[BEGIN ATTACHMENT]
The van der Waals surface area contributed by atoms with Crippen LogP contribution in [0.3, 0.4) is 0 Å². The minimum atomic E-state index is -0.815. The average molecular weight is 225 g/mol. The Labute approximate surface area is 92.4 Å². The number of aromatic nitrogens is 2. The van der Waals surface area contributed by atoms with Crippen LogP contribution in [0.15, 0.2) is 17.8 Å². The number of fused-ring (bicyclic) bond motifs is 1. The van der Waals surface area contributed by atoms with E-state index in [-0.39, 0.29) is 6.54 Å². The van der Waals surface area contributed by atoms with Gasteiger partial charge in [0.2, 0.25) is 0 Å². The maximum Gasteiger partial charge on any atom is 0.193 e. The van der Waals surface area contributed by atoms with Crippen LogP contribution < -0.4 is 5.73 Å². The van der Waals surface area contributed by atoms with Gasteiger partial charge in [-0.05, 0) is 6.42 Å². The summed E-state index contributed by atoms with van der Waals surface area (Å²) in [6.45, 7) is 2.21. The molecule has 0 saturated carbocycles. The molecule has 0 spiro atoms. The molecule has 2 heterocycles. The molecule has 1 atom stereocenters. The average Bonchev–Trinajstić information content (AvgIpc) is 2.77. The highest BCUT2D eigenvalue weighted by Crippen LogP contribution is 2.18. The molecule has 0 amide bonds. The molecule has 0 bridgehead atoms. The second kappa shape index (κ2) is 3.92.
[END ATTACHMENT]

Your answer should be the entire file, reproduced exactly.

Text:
The van der Waals surface area contributed by atoms with Crippen LogP contribution in [0.3, 0.4) is 0 Å². The minimum atomic E-state index is -0.815. The average molecular weight is 225 g/mol. The Labute approximate surface area is 92.4 Å². The number of aromatic nitrogens is 2. The van der Waals surface area contributed by atoms with Crippen LogP contribution in [0.15, 0.2) is 17.8 Å². The number of fused-ring (bicyclic) bond motifs is 1. The van der Waals surface area contributed by atoms with E-state index in [-0.39, 0.29) is 6.54 Å². The van der Waals surface area contributed by atoms with Gasteiger partial charge in [0.2, 0.25) is 0 Å². The maximum Gasteiger partial charge on any atom is 0.193 e. The van der Waals surface area contributed by atoms with Crippen LogP contribution < -0.4 is 5.73 Å². The van der Waals surface area contributed by atoms with Gasteiger partial charge in [-0.05, 0) is 6.42 Å². The summed E-state index contributed by atoms with van der Waals surface area (Å²) in [6.45, 7) is 2.21. The molecule has 0 saturated carbocycles. The molecule has 0 spiro atoms. The molecule has 2 heterocycles. The molecule has 1 atom stereocenters. The average Bonchev–Trinajstić information content (AvgIpc) is 2.77. The highest BCUT2D eigenvalue weighted by Crippen LogP contribution is 2.18. The molecule has 0 amide bonds. The molecule has 0 bridgehead atoms. The second kappa shape index (κ2) is 3.92.